My 40 years of skiing led me to believe otherwise. I didn’t see the requisite edge control that should accompany that kind of speed. So I kept reminding Brynne, “Stay within yourself. Know your limits.” I hoped, through the sheer blunt force of repetition, that the message would resonate. Then, last March, we got the phone call.
Brynne, now a freshman attending college in upstate New York, was crying, almost inconsolably. A senior, an upperclassman advisor who had taken Brynne under his wing to help ease the turbulence that often comes with the first few months of the collegiate experience, had been killed while skiing at Whiteface Mountain. By all accounts, Matt (not his real name) was an exceptional young man who won near-universal admiration at Brynne’s school. My daughter was devastated. So too were many of Matt’s friends and professors.
“(Matt) was known all over campus for his outstanding academic record and his diverse circle of friends,” wrote the school president. “His outstanding (school) résumé is, of course, a much smaller measure than the wonderful person he was to so many of us on campus. He touched us with the flame and light of a beautiful heart.
“These will be hard days for many of us in remembering (Matt), thinking about his boundless energy, genuine openness and developing talent,” he wrote. “And yet, (his) family and his close friends, particularly his cherished classmates, will also need our strength and prayers. It’s important for us to look out for each other.”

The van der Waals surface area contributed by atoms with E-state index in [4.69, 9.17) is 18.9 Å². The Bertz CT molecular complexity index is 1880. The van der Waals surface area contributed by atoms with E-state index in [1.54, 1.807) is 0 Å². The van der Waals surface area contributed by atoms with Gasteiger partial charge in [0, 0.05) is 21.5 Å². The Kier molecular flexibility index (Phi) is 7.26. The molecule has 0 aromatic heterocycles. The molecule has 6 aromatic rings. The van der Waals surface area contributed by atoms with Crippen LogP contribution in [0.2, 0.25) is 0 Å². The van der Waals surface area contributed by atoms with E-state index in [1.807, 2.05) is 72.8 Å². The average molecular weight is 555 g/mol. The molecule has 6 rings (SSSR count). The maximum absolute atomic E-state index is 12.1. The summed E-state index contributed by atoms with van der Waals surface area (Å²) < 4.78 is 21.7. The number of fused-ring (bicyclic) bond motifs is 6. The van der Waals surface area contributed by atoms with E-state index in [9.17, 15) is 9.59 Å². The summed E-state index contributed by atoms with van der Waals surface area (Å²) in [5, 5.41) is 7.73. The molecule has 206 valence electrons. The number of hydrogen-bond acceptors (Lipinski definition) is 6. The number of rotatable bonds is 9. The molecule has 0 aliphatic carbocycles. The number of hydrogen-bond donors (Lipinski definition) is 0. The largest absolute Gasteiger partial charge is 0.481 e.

That’s my motivation of this column. My wife, who attended the same school, has friends who knew the young man who was skiing with Matt that fateful day, and reached out to them. By all accounts, Matt, an accomplished skier, was taking the proper precautions. He was wearing a helmet. But in one awful, fleeting moment, he lost control, went careening off the trail, and struck a tree. He died in his friend’s arms.
I cannot fathom any greater heartache for a parent than to lose a child, especially one so full of promise (which is one of the reasons I’ve declined to use Matt’s real name; his family has suffered enough). But, much like that day at Triton Regional High School 33 years ago, and all those subtle slopeside discussions with Brynne, I feel compelled to talk about it. Life is full of risks, from driving our cars to riding our bikes. Skiing and snowboarding are no different. As a journalist who writes about these sports, it would be irresponsible to not recognize that fact.
Much like driving or riding a bike, skiing and snowboarding require a keen sense of responsibility, and self-awareness. You have to respect Mother Nature, the trail conditions and your own abilities. There’s nothing wrong with knowing your limitations. That’s one of the great things about the sport — recognizing limitations, and learning how to expand them so you can ski more challenging terrain.
Just as important, though, is acknowledging that reality doesn’t always suffer mistakes kindly. Push the envelope, but push it wisely, with measured steps. Don’t take unnecessary risks. Know your gear, and your surroundings (even famed “extreme” skier John Egan doesn’t rip a backcountry line without checking it out throughly beforehand).
Remember, caution, in the right dose, isn’t a bad thing. Have fun, but be safe. Please.